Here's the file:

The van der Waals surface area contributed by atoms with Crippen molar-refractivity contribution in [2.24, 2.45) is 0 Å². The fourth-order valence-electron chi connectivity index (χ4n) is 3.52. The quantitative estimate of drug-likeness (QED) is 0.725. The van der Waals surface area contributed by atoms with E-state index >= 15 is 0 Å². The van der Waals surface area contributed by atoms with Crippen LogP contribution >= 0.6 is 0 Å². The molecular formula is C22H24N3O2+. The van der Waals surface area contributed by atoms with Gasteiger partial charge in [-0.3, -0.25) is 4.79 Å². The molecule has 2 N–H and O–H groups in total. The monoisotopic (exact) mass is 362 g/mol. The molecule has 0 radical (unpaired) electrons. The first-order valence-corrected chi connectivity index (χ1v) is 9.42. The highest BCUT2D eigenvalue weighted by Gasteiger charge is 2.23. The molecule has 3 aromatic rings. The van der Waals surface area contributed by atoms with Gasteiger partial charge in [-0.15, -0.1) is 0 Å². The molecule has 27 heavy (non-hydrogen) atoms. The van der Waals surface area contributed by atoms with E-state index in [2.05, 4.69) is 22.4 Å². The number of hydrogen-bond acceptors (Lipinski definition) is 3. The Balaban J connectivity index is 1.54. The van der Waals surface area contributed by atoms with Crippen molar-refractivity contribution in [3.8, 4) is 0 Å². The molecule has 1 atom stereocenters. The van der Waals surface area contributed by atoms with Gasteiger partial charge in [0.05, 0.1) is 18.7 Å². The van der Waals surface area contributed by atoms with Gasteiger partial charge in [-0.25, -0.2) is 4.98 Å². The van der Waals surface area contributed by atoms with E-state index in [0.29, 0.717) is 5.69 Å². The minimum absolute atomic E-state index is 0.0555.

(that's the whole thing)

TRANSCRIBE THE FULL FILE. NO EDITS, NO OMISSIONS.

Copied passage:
The van der Waals surface area contributed by atoms with Crippen molar-refractivity contribution in [2.24, 2.45) is 0 Å². The fourth-order valence-electron chi connectivity index (χ4n) is 3.52. The quantitative estimate of drug-likeness (QED) is 0.725. The van der Waals surface area contributed by atoms with E-state index >= 15 is 0 Å². The van der Waals surface area contributed by atoms with Crippen LogP contribution >= 0.6 is 0 Å². The molecular formula is C22H24N3O2+. The van der Waals surface area contributed by atoms with Gasteiger partial charge in [-0.3, -0.25) is 4.79 Å². The molecule has 2 N–H and O–H groups in total. The monoisotopic (exact) mass is 362 g/mol. The molecule has 0 radical (unpaired) electrons. The first-order valence-corrected chi connectivity index (χ1v) is 9.42. The highest BCUT2D eigenvalue weighted by Gasteiger charge is 2.23. The molecule has 3 aromatic rings. The van der Waals surface area contributed by atoms with Gasteiger partial charge in [-0.15, -0.1) is 0 Å². The molecule has 27 heavy (non-hydrogen) atoms. The van der Waals surface area contributed by atoms with E-state index in [2.05, 4.69) is 22.4 Å². The number of hydrogen-bond acceptors (Lipinski definition) is 3. The Balaban J connectivity index is 1.54. The van der Waals surface area contributed by atoms with Crippen molar-refractivity contribution in [3.8, 4) is 0 Å². The molecule has 1 atom stereocenters. The van der Waals surface area contributed by atoms with Gasteiger partial charge in [0.05, 0.1) is 18.7 Å². The van der Waals surface area contributed by atoms with Gasteiger partial charge in [-0.25, -0.2) is 4.98 Å². The van der Waals surface area contributed by atoms with E-state index in [0.29, 0.717) is 5.69 Å². The minimum absolute atomic E-state index is 0.0555.